Column: Biden and Xi hope to stabilize U.S.-China ties. Odds are against them

Xi Jinping and Joe Biden holding up T-shirts as students watch. Biden's says "Fostering goodwill between America & China."
Then-Vice President Joe Biden and Xi Jinping, vice president of China at the time, show T-shirts with goodwill messages, given to them by students during a 2012 visit to the International Studies Learning Center in South Gate.
(Damian Dovarganes / Associated Press)

President Biden is scheduled to meet with Chinese President Xi Jinping this week on the Indonesian island of Bali, their first in-person summit since Biden arrived in the White House.

The stakes are always high at superpower summits, and this one is no exception. After months of near-collisions over Taiwan, both governments appear to want to lower the temperature. Another good sign: Earlier this month, Xi publicly admonished his ally Vladimir Putin to stop threatening Ukraine with Russian nuclear weapons.

But other grounds for optimism are few. U.S. officials are carefully keeping expectations low; their main goal, one aide said last week, is merely “to build a floor under the relationship.” Even that modest outcome isn’t guaranteed.


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“The U.S. side wants to demonstrate that [the two countries] are not locked in a downward spiral,” said Evan Medeiros, a former China advisor to President Obama. “I think both sides are going to be able to say the right things to stabilize the relationship, but none of the underlying issues are going to be solved.”

U.S.-China summits once tried to focus on areas where the two sides could cooperate, such as climate change and North Korea. But those dreams of collaboration are mostly a memory now: As China’s economic and military power has grown, the two countries have increasingly seen each other as threats.

Two especially difficult issues stand in the way of progress.

One is familiar — the standoff over Taiwan, the U.S.-backed island that China claims as part of its national territory. The other is newer: A U.S. ban on sales of advanced technology to Beijing has touched off a “semiconductor war.”

The United States and China have long been at loggerheads over Taiwan, but over the last year, tensions have grown sharper. China has escalated its military incursions in the waters and airspace around the island. Biden has responded by declaring that if Taiwan is attacked, the United States will defend it with military force — toughening a U.S. policy that was once ambiguous.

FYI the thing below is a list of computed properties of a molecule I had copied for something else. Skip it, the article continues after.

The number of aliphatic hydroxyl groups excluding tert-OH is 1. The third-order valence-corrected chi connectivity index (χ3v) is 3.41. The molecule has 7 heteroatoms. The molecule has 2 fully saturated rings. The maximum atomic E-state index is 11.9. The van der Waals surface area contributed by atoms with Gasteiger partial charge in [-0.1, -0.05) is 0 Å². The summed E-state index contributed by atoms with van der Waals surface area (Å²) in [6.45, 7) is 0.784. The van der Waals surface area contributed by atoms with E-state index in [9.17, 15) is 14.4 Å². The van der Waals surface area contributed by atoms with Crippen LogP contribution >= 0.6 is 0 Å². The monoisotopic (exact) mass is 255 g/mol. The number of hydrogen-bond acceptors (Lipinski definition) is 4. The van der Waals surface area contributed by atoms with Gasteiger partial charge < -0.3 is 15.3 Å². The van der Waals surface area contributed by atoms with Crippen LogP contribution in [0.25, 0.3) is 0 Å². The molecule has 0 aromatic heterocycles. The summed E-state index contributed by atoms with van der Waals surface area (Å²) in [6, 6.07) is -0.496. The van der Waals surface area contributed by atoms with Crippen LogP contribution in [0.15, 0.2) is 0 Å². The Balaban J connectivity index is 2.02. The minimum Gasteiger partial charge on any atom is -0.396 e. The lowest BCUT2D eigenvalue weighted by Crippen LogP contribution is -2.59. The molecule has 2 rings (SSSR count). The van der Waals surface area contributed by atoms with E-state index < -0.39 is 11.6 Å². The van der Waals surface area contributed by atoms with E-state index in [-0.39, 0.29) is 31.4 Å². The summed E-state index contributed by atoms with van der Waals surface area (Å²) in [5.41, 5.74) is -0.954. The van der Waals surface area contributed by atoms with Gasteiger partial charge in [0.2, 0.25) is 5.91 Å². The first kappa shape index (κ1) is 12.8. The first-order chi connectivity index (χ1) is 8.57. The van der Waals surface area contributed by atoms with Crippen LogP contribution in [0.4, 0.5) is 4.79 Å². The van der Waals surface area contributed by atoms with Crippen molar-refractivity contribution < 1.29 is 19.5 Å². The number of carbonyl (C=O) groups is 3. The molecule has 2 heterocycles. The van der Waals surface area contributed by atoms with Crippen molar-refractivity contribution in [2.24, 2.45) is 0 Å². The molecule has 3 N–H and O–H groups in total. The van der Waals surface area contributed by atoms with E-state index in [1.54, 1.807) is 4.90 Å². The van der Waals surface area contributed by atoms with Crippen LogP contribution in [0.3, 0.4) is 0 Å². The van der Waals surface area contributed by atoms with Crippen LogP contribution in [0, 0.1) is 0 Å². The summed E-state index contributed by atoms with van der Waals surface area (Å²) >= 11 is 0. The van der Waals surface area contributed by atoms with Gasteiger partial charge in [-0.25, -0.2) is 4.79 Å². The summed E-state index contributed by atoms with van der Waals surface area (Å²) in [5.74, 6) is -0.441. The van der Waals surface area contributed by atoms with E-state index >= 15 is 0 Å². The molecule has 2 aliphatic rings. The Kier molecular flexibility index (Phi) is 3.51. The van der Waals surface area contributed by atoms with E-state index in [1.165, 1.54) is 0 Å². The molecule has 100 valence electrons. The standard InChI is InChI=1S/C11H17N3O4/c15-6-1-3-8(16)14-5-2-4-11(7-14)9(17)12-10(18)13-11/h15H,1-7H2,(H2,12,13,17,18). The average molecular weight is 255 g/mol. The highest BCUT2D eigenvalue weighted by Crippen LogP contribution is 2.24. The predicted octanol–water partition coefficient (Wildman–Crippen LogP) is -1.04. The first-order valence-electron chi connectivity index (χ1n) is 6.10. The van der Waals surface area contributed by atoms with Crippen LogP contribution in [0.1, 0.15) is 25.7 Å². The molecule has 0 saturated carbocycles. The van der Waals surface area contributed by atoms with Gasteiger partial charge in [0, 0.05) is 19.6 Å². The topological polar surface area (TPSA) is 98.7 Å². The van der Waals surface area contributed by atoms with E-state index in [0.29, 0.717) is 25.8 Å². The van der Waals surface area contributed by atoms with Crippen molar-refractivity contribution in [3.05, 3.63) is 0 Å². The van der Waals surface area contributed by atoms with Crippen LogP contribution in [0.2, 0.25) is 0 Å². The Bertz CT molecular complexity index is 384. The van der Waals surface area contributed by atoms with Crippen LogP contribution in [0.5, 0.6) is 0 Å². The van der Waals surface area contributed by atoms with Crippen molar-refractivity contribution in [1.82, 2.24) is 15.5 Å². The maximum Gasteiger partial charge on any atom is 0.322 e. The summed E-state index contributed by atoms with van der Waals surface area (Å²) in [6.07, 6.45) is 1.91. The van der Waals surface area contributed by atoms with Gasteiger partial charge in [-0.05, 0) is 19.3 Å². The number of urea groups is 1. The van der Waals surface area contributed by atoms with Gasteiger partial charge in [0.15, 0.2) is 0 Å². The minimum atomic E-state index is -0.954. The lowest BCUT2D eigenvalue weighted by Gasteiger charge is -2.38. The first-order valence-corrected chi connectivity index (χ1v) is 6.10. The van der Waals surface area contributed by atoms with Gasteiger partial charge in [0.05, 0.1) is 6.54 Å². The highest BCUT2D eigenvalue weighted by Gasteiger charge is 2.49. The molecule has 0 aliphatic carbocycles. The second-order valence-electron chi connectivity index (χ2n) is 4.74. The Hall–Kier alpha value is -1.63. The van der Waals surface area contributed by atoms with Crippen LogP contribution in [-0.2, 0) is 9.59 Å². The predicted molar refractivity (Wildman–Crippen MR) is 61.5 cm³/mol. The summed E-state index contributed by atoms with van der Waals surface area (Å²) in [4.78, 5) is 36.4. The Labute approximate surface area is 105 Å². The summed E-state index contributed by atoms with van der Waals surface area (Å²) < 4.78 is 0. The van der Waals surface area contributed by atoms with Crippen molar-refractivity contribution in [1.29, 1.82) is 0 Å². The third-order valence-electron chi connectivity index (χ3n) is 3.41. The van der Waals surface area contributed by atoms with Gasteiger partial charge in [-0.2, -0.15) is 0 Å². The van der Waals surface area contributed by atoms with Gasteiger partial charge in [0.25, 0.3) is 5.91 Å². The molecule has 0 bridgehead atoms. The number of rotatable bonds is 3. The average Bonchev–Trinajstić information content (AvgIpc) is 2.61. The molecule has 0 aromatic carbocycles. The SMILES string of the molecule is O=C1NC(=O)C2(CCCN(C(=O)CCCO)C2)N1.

The standoff could easily turn more dangerous. Taiwan’s next presidential election campaign begins next year, and some candidates are expected to call for a formal declaration of independence — a move that China has said would cross an impermissible “red line.”

If Republicans take over in the U.S. House of Representatives as expected, they are likely to push for tougher pro-Taiwan policies, including increased military sales to the island. Keeping this precarious standoff from sliding toward war won’t be easy.

The semiconductor war is a new, more intense version of an old problem — the U.S. complaint that China steals American technology and uses it to modernize Chinese military hardware.

Last month, after years of largely ineffectual regulation, the Biden administration imposed sweeping new limits on the sale of advanced semiconductors to China — a step aimed explicitly at a core component of Xi’s strategy for speeding Beijing’s rise as a scientific, economic and military competitor.

China has responded with angry protests, calling the U.S. export controls the equivalent of an economic blockade. But it has not retaliated with any equivalent trade measures; experts suspect Xi does not want to take any actions that would risk harming the sputtering Chinese economy.

“My guess is that Xi will raise that issue at the summit,” said Bonnie Glaser, a China expert at the German Marshall Fund, a U.S. think tank. “He’ll say that it’s evidence that the U.S. is pursuing a strategy of containment against China. … But I don’t think there’s any way forward on it. If anything, the administration wants to use the same tool in areas beyond semiconductors.”

U.S. officials say they still hope to restart talks with China on areas where the two countries might be able to cooperate, like food security in the developing world or climate change.

At a more basic level, they hope to revive U.S. ideas for “confidence-building measures” including a long-stalled proposal for a “hot line” communications link between the U.S. Pacific Command in Hawaii and China’s Eastern Command.

But even those modest steps don’t look attainable this week.

“The Chinese aren’t interested,” Glaser said.

“Opening communications channels with China doesn’t really solve other problems,” Medeiros added. “It’s unlikely to shift the trajectory [of the relationship], which is toward intensified competition.”

In the tradition of superpower summits, Biden and Xi doubtless hope to declare their meeting a success — if only by the hard-to-measure standard of stabilizing U.S.-China relations.

Even if they do, the two countries still face far more opportunities for conflict than cooperation. The U.S.-China problem is likely to get worse before it gets better.